Wednesday, January 23, 2019

Othello (1952): A Review

Image result for othello orson wellesOTHELLO (1952)

Author's Note: this review is for the 1952 European release, not the 1955 recut version.

When it comes to the Orson Welles adaptation of Othello, there are two tragedies. The first is the actual story itself: a tale of jealousy, madness and murder most foul. The second is in how Welles essentially had to stumble his way through production, with numerous starts and stops in the filming. One, however, would mostly not notice all the oddities and jumbled nature of Othello. The film itself, though rather short, has some extremely inventive visuals, proving that necessity really is the mother of invention.

We open Othello with a funeral and a man chased and caged, so we already know there will be death and retribution. We then go in a more straightforward manner of Shakespeare's tale.

Iago (Micheál MacLiammóir) has a burning hatred for his Moorish general Othello (Welles) for being passed over as second-in-command for Cassio (Michael Laurence). Iago's frenemy Roderigo (Robert Coote) dislikes Othello for 'stealing' the beautiful Desdemona (Suzanne Clotier) from him. Her father Brabantio (Hilton Edwards) is displeased too, but is resigned to her 'disobedience'.

Sent to Cyprus to stop the Turks, Othello has a victory, but Iago starts his elaborate plot to bring down both Cassio and Othello. His plot involves disgracing Cassio, then getting him to try and have Desdemona plead for his case. The interactions between Desdemona and Cassio are then used by Iago to plant seeds of doubt in Othello about her fidelity, and soon Othello becomes ensnared by that 'green-eyed monster'.

Convinced now that Desdemona is Cassio's mistress, with a damning evidence of Desdemona's handkerchief as proof, Othello's rage grows murderous and tragic. With so much death and horror, Othello ends where we began.

Othello has a visual style that belies its cobbled together financing. Despite the limited resources we have some excellent moments where we don't notice the economic limitations. Welles has many moments where we do not see the actors deliver their lines, but instead we see the backs of them. It actually lends an air of mystery and suspense, giving the viewer a sense that there is greater torment or fury we can imagine.

A shot that Welles uses where we see him reflected in a mirror as Iago fills his mind with false evidence is meant for subtext about how Othello is now a reflection of himself, of his dividing mind before he becomes filled with murderous jealousy. It may be cliched, but it is effective.

Welles captures that sense of doom and tragedy and foreboding right at the beginning. It comes not just from the fact that we Othello and Desdemona's bodies carried for burial, but in Angelo Francesco Lavagnino's music. The music is dark, heavy, with a Gregorian chant style that pulsates with menace, even horror. Welles has several shots askew, again subliminally signaling the chaotic nature of this Moorish tragedy.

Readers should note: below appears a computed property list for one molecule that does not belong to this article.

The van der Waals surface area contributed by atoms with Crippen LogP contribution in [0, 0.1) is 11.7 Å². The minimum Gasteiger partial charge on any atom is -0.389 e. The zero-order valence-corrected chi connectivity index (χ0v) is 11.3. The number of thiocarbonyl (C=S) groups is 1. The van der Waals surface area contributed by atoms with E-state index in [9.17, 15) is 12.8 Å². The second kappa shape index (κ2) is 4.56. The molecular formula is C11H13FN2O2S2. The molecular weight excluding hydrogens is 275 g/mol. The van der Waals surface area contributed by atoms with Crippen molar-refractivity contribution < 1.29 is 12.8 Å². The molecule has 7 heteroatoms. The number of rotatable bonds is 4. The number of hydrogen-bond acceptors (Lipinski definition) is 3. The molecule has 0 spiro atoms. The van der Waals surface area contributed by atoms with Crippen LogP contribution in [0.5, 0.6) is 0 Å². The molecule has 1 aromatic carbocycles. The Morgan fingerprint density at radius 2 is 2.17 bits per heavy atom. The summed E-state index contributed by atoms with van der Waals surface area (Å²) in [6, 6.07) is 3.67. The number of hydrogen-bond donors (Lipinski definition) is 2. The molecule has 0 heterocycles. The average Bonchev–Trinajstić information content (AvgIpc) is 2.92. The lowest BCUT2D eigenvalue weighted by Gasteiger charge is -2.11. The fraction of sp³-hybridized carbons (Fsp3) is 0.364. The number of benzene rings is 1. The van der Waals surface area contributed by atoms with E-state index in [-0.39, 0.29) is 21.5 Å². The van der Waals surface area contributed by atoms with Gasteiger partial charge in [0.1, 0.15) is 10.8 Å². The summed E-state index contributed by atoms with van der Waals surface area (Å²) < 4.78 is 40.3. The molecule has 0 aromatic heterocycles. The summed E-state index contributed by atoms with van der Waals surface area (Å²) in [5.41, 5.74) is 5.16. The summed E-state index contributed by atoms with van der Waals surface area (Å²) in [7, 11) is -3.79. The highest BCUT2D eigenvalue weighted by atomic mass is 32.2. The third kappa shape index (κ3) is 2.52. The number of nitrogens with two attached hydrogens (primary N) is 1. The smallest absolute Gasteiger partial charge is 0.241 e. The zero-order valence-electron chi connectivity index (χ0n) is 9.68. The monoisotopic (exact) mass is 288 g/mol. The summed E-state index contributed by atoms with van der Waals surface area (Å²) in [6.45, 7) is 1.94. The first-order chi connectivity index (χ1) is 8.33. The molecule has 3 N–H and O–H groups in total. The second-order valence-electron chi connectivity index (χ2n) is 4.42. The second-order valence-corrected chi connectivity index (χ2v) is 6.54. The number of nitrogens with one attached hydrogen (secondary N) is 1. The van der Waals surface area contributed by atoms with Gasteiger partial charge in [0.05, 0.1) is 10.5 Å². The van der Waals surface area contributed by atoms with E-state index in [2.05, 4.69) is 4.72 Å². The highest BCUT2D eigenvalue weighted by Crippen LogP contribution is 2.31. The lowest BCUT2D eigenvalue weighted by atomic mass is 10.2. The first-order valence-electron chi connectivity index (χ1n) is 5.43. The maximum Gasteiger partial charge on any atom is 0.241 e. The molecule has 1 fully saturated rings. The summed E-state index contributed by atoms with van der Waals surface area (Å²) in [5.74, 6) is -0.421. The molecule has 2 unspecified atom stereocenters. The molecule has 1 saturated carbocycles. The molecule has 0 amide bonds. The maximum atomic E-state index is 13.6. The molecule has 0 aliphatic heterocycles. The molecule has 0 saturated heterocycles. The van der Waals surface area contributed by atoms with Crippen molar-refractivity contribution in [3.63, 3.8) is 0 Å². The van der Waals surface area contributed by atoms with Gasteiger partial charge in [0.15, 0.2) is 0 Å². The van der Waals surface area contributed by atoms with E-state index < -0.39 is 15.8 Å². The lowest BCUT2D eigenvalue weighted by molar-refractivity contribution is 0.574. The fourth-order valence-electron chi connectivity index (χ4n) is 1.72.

The economic nature of Othello works even when it deviates from the literal text or setting. The attack on Cassio and subsequent killing of Roderigo takes place in a Turkish bath, which is not from Shakespeare's text. It was set in a Turkish bath because the costumes were not ready and a logical place for men to be lightly clothed was needed to have the scene. Here, it works: the steam lending a greater menacing air.

In short, visually speaking Othello uses what resources it has at its disposal to lend the story a darker, heavier manner.

I cannot say I was particularly overwhelmed by the performances. As much as I like Othello I have never shaken the idea that Desdemona is a weak character, a blank almost dim woman. Clotier's performance does not enhance that idea. Even her final line, "Kill me tomorrow! Let me live tonight!" seems said less in the frantic, terrified manner I think of it in and more as a passive statement.

Welles similarly seems more theatrical and not in a good way. He seems surprisingly controlled in his rages. It's hard to mess up Iago, and MacLiammóir is appropriately cold and villainous as our false friend. One can believe his duplicity can deceive so many.

Othello is a visually arresting film, though sometimes the economical manner of it is obvious (a few times it looked like a still photograph was used rather than straight film). I think though that the lack of financing helped lend the film a more frantic quality, matching the Moor's growing desperation and rage. Perhaps it is not the best adaptation, and I leave it to you if Welles in dark makeup is a hurdle (though to be fair, it seems less outlandish than Laurence Olivier's version). It may also not be strictly true to the text.

On the whole, however, the visuals more than make up for any of its flaws, making Othello a truly sumptuous and tragic spectacle.


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